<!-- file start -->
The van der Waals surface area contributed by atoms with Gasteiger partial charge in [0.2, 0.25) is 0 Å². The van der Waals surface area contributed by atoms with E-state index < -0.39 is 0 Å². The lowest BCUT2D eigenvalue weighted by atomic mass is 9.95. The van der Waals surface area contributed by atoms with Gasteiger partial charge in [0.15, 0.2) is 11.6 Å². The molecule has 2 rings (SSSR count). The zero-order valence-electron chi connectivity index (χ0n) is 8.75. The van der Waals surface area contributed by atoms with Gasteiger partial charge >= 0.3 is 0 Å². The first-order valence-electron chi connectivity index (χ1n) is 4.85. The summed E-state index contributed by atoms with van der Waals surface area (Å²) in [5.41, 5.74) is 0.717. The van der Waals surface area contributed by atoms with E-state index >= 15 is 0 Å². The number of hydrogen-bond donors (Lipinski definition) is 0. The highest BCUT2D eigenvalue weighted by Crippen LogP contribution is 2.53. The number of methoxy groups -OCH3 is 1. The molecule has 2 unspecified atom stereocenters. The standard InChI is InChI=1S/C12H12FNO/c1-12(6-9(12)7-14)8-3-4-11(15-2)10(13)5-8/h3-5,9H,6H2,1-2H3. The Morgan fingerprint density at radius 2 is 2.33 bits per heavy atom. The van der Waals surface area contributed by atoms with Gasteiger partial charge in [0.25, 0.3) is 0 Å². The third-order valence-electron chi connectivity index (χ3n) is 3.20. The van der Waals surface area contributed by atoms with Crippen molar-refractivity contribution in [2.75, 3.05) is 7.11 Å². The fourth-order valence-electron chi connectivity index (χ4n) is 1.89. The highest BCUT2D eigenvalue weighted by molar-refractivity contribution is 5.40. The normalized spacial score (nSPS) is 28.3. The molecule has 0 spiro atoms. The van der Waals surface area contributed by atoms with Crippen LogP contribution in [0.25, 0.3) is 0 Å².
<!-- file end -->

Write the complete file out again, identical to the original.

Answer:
The van der Waals surface area contributed by atoms with Gasteiger partial charge in [0.2, 0.25) is 0 Å². The van der Waals surface area contributed by atoms with E-state index < -0.39 is 0 Å². The lowest BCUT2D eigenvalue weighted by atomic mass is 9.95. The van der Waals surface area contributed by atoms with Gasteiger partial charge in [0.15, 0.2) is 11.6 Å². The molecule has 2 rings (SSSR count). The zero-order valence-electron chi connectivity index (χ0n) is 8.75. The van der Waals surface area contributed by atoms with Gasteiger partial charge >= 0.3 is 0 Å². The first-order valence-electron chi connectivity index (χ1n) is 4.85. The summed E-state index contributed by atoms with van der Waals surface area (Å²) in [5.41, 5.74) is 0.717. The van der Waals surface area contributed by atoms with E-state index >= 15 is 0 Å². The number of hydrogen-bond donors (Lipinski definition) is 0. The highest BCUT2D eigenvalue weighted by Crippen LogP contribution is 2.53. The number of methoxy groups -OCH3 is 1. The molecule has 2 unspecified atom stereocenters. The standard InChI is InChI=1S/C12H12FNO/c1-12(6-9(12)7-14)8-3-4-11(15-2)10(13)5-8/h3-5,9H,6H2,1-2H3. The Morgan fingerprint density at radius 2 is 2.33 bits per heavy atom. The van der Waals surface area contributed by atoms with Gasteiger partial charge in [0.25, 0.3) is 0 Å². The third-order valence-electron chi connectivity index (χ3n) is 3.20. The van der Waals surface area contributed by atoms with Crippen molar-refractivity contribution in [2.75, 3.05) is 7.11 Å². The fourth-order valence-electron chi connectivity index (χ4n) is 1.89. The highest BCUT2D eigenvalue weighted by molar-refractivity contribution is 5.40. The normalized spacial score (nSPS) is 28.3. The molecule has 0 spiro atoms. The van der Waals surface area contributed by atoms with Crippen LogP contribution in [0.25, 0.3) is 0 Å².